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Agnes Manners’ top three most-influential albums

The world’s moving pretty fast right now, so how about we settle in for a little something soft and sobering? Introducing Anges Manners, the new musical moniker for former Hellions guitarist, Matthew Gravolin.

There’s an undeniable tenderness that echoes through the opening notes of ‘As Long As You’re Mine’. The appropriate mood-setter and establishing sound of Anges Manners’ debut song.

Throughout the 2:46 track, the Sydney-born musician introduces us to his romantic side as soft vocals and shimmering cymbals swirl around slow, R&B-inspired beats. The commanding nature of Matt’s vocals are complimented by the lighter tones of Dream State’s Charlotte Gilpin. And as the saxophone rings out around them, the track’s place as an addictive pop ballad is settled. 

Even if you don’t love the smushy stuff, you’ll be lugging your arms around your mates when your hear this.

Something tells us ALAYM is only a taster of the styles and sounds which influence the former Hellions riff-maker. So we asked Matt to count down the three albums which most inspired his new project:

Hellions – Rue

The many months of writing in service of ‘Rue’ set me on the path toward Agnes Manners. We wanted to draw from the deep well of 70’s / 80’s theatricality and in doing so I found myself delving into the pioneering works of operatic rock that dominated the era. I became a student of time-honoured storytelling devices, I learned unusual chord shapes and employed archaic song structures that made for an emotional depth and refinement that was previously inaccessible for me. In a lot of ways, the writing for Agnes Manners was a continuation of the study I had done for ‘Rue’, but being unencumbered by public expectation gave me a new sense of freedom.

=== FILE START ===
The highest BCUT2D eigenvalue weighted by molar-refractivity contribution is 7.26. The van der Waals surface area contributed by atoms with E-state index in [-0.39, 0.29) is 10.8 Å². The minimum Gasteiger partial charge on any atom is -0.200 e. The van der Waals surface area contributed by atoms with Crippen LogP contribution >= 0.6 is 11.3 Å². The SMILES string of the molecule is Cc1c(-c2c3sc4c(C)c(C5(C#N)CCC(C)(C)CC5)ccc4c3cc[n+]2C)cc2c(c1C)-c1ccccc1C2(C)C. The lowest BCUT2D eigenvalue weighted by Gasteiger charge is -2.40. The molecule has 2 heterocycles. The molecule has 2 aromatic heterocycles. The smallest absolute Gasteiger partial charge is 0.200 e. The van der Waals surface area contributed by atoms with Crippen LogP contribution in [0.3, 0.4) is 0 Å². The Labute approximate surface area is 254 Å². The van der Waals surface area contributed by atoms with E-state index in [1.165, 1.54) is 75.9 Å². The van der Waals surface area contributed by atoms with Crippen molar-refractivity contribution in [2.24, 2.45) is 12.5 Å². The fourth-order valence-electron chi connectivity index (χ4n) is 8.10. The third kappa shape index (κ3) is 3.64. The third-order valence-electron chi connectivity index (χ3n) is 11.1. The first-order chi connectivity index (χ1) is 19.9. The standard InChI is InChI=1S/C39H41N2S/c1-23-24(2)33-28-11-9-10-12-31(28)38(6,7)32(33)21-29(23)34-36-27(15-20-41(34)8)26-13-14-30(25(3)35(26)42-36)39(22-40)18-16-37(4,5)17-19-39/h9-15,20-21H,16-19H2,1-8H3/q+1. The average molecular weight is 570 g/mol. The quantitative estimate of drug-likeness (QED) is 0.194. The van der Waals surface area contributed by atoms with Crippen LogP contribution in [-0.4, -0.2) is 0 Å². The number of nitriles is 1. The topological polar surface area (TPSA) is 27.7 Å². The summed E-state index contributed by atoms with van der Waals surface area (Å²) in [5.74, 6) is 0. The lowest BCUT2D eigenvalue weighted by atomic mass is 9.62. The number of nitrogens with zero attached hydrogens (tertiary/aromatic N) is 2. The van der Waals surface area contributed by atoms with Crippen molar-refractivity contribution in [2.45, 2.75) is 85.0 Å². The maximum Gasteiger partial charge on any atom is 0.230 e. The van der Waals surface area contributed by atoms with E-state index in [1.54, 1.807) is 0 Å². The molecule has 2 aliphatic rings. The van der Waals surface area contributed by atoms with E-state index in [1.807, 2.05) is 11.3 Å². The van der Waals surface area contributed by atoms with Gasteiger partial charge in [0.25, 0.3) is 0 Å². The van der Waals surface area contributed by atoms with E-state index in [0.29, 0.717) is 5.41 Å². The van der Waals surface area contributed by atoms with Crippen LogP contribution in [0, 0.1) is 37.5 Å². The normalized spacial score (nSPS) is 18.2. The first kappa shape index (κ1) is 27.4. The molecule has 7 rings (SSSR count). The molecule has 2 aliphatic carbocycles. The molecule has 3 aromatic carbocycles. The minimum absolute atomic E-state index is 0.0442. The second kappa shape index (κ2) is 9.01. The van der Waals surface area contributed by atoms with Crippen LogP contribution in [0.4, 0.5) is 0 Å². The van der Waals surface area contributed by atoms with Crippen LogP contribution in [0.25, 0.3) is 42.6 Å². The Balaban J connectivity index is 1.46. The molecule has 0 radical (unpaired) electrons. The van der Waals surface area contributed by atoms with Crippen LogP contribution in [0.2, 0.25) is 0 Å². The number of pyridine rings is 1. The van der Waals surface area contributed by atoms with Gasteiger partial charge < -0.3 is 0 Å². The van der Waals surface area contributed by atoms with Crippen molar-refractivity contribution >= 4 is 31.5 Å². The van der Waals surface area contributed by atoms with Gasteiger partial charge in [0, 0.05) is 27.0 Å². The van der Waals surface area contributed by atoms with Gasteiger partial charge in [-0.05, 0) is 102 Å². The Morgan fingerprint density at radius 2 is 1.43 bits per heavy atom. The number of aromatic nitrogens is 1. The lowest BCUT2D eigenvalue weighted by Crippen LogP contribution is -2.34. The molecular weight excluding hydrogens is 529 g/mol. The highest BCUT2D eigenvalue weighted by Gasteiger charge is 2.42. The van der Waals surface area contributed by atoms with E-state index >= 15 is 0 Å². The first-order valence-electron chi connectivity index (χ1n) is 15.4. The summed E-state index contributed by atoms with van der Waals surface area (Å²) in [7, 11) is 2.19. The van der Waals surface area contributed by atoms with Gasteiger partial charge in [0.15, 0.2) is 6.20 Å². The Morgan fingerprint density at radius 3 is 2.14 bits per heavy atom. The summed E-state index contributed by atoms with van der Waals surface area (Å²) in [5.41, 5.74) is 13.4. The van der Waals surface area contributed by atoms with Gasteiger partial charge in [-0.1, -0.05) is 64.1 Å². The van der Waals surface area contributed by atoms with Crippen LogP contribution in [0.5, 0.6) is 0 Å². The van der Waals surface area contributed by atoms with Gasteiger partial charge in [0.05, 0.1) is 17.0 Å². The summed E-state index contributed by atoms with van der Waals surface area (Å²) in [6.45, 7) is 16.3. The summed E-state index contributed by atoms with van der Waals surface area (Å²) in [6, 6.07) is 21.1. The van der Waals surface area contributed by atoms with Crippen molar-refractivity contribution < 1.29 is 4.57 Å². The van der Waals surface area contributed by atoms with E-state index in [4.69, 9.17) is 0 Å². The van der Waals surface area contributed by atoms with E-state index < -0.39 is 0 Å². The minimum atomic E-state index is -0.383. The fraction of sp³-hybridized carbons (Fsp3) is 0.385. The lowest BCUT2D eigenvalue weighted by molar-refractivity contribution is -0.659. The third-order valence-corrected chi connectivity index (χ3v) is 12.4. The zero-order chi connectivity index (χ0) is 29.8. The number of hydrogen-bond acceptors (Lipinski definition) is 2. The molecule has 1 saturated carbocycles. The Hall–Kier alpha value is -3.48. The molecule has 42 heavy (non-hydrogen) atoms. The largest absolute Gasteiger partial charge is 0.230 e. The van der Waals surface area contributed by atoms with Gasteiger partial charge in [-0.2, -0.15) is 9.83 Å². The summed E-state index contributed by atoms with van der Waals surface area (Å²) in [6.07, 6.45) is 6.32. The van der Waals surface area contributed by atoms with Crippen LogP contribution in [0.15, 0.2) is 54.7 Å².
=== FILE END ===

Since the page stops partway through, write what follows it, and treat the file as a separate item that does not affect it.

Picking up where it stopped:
Father John Misty – Pure Comedy

This album could have been called Philosophical Pessimism: The Musical. There’s something about that mode of thought that rings true to me so I was delighted to have stumbled upon this heavily orchestrated 74 minute satire on the state of the planet. It opened my eyes to new realm of possibility, lyrics can be humorous and starkly poignant at the same time, as demonstrated on ‘Total Entertainment Forever’ and ‘Leaving LA’, the latter being one of my all-time favourite songs, it taught me a lot about music as a storytelling format.

The 1975 – I Like It When You Sleep, For You Are So Beautiful Yet So Unaware of It

I had been a fan of a few tracks from The 1975’s self titled debut but I was surprised by the scope of this. From the first listen this felt like a modern classic – you can’t help but move to the albums opening quarter and you can’t help but be moved by it’s deep cuts. ‘UGH!’, is about as musically colourful and lyrically flavoursome as it gets.

Give Anges Manners – As Long As You’re Mine a spin on Spotify.